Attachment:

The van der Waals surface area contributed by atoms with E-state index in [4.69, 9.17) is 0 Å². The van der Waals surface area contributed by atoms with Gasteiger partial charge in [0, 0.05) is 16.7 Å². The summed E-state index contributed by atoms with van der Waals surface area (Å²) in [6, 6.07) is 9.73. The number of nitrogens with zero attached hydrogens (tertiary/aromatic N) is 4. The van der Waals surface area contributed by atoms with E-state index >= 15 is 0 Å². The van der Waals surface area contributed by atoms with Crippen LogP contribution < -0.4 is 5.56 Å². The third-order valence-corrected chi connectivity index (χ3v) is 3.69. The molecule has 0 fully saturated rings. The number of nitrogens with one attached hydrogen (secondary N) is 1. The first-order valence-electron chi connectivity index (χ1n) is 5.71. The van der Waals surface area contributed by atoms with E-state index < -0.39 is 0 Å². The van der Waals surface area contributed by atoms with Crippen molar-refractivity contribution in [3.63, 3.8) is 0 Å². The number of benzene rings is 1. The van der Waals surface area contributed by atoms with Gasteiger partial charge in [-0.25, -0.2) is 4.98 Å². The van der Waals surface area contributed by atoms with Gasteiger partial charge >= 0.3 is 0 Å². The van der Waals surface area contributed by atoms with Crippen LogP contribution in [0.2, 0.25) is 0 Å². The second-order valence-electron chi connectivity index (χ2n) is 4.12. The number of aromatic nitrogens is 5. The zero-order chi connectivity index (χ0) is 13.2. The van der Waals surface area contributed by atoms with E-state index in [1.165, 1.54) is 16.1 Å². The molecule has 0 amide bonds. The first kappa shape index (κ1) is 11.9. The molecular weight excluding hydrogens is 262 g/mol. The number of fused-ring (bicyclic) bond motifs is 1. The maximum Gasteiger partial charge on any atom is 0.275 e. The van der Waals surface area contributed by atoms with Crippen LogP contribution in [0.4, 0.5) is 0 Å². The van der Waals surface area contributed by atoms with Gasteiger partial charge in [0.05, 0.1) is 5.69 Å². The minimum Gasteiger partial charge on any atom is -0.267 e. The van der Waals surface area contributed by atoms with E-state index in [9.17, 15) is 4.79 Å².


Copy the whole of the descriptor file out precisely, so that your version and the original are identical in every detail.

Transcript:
The van der Waals surface area contributed by atoms with E-state index in [4.69, 9.17) is 0 Å². The van der Waals surface area contributed by atoms with Gasteiger partial charge in [0, 0.05) is 16.7 Å². The summed E-state index contributed by atoms with van der Waals surface area (Å²) in [6, 6.07) is 9.73. The number of nitrogens with zero attached hydrogens (tertiary/aromatic N) is 4. The van der Waals surface area contributed by atoms with E-state index >= 15 is 0 Å². The van der Waals surface area contributed by atoms with Crippen LogP contribution < -0.4 is 5.56 Å². The third-order valence-corrected chi connectivity index (χ3v) is 3.69. The molecule has 0 fully saturated rings. The number of nitrogens with one attached hydrogen (secondary N) is 1. The first-order valence-electron chi connectivity index (χ1n) is 5.71. The van der Waals surface area contributed by atoms with E-state index < -0.39 is 0 Å². The van der Waals surface area contributed by atoms with Crippen molar-refractivity contribution in [3.63, 3.8) is 0 Å². The number of benzene rings is 1. The van der Waals surface area contributed by atoms with Gasteiger partial charge in [-0.25, -0.2) is 4.98 Å². The van der Waals surface area contributed by atoms with Gasteiger partial charge >= 0.3 is 0 Å². The van der Waals surface area contributed by atoms with Crippen LogP contribution in [0.2, 0.25) is 0 Å². The second-order valence-electron chi connectivity index (χ2n) is 4.12. The number of aromatic nitrogens is 5. The zero-order chi connectivity index (χ0) is 13.2. The van der Waals surface area contributed by atoms with E-state index in [1.165, 1.54) is 16.1 Å². The molecule has 0 amide bonds. The first kappa shape index (κ1) is 11.9. The molecular weight excluding hydrogens is 262 g/mol. The number of fused-ring (bicyclic) bond motifs is 1. The maximum Gasteiger partial charge on any atom is 0.275 e. The van der Waals surface area contributed by atoms with Crippen LogP contribution in [0.4, 0.5) is 0 Å². The van der Waals surface area contributed by atoms with Gasteiger partial charge in [0.05, 0.1) is 5.69 Å². The minimum Gasteiger partial charge on any atom is -0.267 e. The van der Waals surface area contributed by atoms with E-state index in [9.17, 15) is 4.79 Å².